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Whitfield Family Papers

Identifier: MSS-1628

Scope and Contents

This collection contains letters and papers of the Whitfield family, a Marengo County, Alabama, plantation family. The collection includes correspondence, financial papers and business receipts, as well as land grant documents and Nathan Bryan Whitfield's presidential pardon.


  • 1820-1920


Conditions Governing Access


Conditions Governing Use


Biographical / Historical

The two primary persons in this collection are cousins and brothers-in-law, General Nathan Bryan Whitfield and Gaines Gaius Whitfield. Nathan's father, Bryan Whitfield, and Gaius' father, Needham Whitfield, were brothers, and Nathan Bryan married Gaius' half-sister, Betsey.

General Nathan Bryan Whitfield was born on 19 September 1799, in Lenoir County, North Carolina, the son of General Bryan Whitfield (1754-1817) and Winifred Bryan Whitfield. His father fought in the American Revolutions and was appointed major general of the North Carolina militia after the war. General Bryan Whitfield was the owner of a large plantation known as Pleasant Plains in Lenoir County, North Carolina. In 1789, he was one of the founders of the University of North Carolina and one of its first Trustees.

Nathan Bryan Whitfield graduated from the University of North Carolina at age 17 and at 19 was seated in the North Carolina Senate. In 1819, he married his cousin, Elizabeth Watkins Whitfield (1801-1846). The couple had twelve children: Sarah Watkins (1819-1822); Winnifred (1821-1822); Nathan (1824-1832); Mary Elizabeth (1825-1859), married William Wiltshire Whitfield; Bryan Watkins (1828-1908), in 1855 married Mary Alice Foscue (1838-1889); Needham George (1830-1884); Edith Winnifred (1832-1842); Nathan Bryan (1835-1913); James Bryan (1837-1842); Sarah Elizabeth (1839-1842); Edith James (1842-1904); and Betsey Winifred (1843-1929), married Francis Eugene Whitfield. After Elizabeth's death in 1846, Nathan Bryan wed Bettie Whitfield (1825-1875), (daughter of John and Mary Slade Whitfield) and had one more daughter, Nathalie Ashe (1859-1956), married Norman Griffin Winn (1858-1938). In 1835, Nathan Bryan moved his growing family and slaves from North Carolina, to Marengo County Alabama, where his cousin and brother-in-law, Gaines Gaius Whitfield had settled earlier and likewise, prospered immensely.

Gen. Nathan Bryan Whitfield purchased the home and plantation of his great friend, Col. George Strother Gaines, the Choctaw factor, and spent the next twenty years turning the primitive but solid two-story log dog-trot house into the Greek Revival style mansion seen at Gaineswood today.

Gen. Nathan Bryan Whitfield died on 27 December 1868 in Demopolis, Alabama.

Gaines Gaius Whitfield was born on 15 November 1804 in Wayne County, North Carolina, the son of Needham Whitfield and his fourth wife, Penelope Bush. He and his younger brother, Boaz, were educated in Tennessee for $2.50 per month, under the guardianship of their older brother, Needham. When Gaius and Boaz came of age they had to reimburse Needham because the court guardianship considered the tuition exorbitant and would not pay for it out of their late father’s estate.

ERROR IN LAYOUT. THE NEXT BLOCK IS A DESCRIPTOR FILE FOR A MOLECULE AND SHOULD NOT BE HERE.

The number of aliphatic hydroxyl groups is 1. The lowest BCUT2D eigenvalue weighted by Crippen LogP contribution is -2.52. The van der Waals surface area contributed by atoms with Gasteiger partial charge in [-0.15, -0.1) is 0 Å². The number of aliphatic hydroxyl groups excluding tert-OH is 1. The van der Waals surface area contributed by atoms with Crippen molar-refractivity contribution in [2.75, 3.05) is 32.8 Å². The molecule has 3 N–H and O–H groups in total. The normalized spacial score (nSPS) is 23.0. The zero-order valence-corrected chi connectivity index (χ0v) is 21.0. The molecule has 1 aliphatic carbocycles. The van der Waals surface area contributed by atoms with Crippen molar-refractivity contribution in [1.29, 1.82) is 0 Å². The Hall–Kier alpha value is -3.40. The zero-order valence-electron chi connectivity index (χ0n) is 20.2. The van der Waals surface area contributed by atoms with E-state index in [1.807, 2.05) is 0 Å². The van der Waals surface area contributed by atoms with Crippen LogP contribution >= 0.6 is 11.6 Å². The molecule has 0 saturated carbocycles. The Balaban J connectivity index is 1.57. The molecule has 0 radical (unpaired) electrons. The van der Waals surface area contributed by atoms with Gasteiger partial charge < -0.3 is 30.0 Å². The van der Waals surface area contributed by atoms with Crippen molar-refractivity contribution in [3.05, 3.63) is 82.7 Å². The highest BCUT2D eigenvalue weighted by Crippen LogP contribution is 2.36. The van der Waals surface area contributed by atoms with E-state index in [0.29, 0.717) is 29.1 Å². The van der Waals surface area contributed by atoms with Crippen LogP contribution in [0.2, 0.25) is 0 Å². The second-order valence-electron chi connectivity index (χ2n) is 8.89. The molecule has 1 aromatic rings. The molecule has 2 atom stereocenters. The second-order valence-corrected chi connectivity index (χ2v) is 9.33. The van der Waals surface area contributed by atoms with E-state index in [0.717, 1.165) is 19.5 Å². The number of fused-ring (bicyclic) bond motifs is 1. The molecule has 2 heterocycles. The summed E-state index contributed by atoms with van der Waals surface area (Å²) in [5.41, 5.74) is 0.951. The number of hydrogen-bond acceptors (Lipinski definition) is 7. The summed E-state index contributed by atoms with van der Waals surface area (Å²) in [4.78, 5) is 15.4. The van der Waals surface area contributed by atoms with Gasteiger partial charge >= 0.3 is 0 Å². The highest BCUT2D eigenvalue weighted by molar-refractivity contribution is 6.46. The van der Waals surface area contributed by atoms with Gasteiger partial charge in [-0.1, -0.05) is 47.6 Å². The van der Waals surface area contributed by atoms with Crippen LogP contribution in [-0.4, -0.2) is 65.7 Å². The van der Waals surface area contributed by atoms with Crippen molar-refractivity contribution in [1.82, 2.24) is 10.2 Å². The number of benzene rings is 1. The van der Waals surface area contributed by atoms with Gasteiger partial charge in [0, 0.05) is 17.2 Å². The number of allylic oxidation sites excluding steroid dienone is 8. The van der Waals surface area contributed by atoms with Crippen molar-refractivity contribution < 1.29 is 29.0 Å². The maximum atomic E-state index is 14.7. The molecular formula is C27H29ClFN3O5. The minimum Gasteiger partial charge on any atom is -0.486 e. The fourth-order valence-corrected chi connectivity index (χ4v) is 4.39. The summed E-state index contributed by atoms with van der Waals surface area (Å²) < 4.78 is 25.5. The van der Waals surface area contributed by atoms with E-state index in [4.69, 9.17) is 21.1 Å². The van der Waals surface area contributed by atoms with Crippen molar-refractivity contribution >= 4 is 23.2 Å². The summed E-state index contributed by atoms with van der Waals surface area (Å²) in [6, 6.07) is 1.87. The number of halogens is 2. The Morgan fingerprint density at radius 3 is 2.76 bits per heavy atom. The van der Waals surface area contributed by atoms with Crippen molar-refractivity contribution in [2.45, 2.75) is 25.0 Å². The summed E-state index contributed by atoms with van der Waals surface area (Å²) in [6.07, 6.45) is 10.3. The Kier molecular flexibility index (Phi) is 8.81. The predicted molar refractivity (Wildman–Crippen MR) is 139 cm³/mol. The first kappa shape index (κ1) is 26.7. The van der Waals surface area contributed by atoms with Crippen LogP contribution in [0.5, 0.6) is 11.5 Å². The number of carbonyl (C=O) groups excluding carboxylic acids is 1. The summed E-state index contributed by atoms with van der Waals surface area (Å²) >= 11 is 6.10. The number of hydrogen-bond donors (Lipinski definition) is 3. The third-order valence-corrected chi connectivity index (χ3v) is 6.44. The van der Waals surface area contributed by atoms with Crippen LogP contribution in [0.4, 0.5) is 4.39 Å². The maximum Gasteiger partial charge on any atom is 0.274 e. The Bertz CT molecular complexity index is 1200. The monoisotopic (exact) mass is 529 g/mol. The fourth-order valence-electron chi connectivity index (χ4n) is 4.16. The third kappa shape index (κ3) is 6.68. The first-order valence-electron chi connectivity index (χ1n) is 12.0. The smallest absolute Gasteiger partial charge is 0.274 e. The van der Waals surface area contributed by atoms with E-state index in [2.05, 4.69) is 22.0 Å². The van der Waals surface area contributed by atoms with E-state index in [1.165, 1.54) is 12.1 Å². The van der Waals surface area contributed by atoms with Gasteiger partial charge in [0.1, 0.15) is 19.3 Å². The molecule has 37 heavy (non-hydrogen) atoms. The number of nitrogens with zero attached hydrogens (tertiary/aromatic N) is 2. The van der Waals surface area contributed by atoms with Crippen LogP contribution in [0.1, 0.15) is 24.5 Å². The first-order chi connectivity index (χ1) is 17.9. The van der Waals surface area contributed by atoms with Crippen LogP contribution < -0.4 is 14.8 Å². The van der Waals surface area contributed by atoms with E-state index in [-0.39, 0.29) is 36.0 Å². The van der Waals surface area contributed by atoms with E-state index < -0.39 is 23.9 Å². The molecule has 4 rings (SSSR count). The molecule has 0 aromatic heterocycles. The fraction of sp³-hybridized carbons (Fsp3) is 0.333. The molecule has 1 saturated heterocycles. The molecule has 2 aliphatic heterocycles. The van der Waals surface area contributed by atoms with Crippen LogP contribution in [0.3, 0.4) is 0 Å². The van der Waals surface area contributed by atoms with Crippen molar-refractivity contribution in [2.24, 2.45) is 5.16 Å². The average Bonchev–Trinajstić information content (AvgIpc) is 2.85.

Gaius’s half-sister, Mary Bush Bryan and her husband, James Reynolds Bryan, lived in Jefferson, Marengo County, Alabama, and encouraged him to move to Alabama. In 1825, Gaius began applying for land patents for properties in Mississippi and Alabama, and in 1828, he purchased his first property in Marengo County. Gaius’s half-brothers had migrated to Columbus, Mississippi in 1826, and had also encouraged him to move there.

On 15 July 1834, Gaius married Mary Ann Whitfield (1817-1883), Gen. Nathan Bryan Whitfield’s sister, and moved into a primitive log cabin in Marengo County. They had six sons, all of whom would serve in the Confederate Army: Gaius Jr. (1837-1909), Charles Boaz (1838-1906), Needham Bryan (1840-1911), James Bryan (1842-1914), Bryan (1844-1862), and George Nathan (1848-1871). Bryan died of camp fever in 1862; the other five brothers survived the war.

Gaius Sr. was a successful planter, eventually owning 30,000 acres in Alabama and Mississippi. Gaius loved both places, and traveled up and down the Tombigbee River to his two homes.

During the Civil War, Gaius Sr. learned of the Union Army’s impending approach. Fearing looters, he buried six hundred $20 gold pieces in a secret place on his plantation, Shady Grove. Rumors of a treasure map to the location of the gold circulated until 1926, when his grandson Gaius Whitfield III found the map.

Gaius Whitfield Sr. died on 12 November 1879 in Marengo County, Alabama.


1 Linear Feet (letters and documents)

Language of Materials



Papers of this Marengo County, Alabama, plantation family including correspondence, financial papers and business receipts, land sale documents, and Nathan Bryan Whitfield's presidential pardon.


Gift of Winston Smith, 2002; additional gift of Gaston Joel Lipscomb III, 2012

Processed by

Rachel Rumstay, 2008: rev. by Martha Bace, 2012
Guide to the Whitfield Family Papers
Description rules
Describing Archives: A Content Standard
Language of description
Script of description
Language of description note

Repository Details

Part of the The University of Alabama Libraries Special Collections Repository

Box 870266
Tuscaloosa AL 35487-0266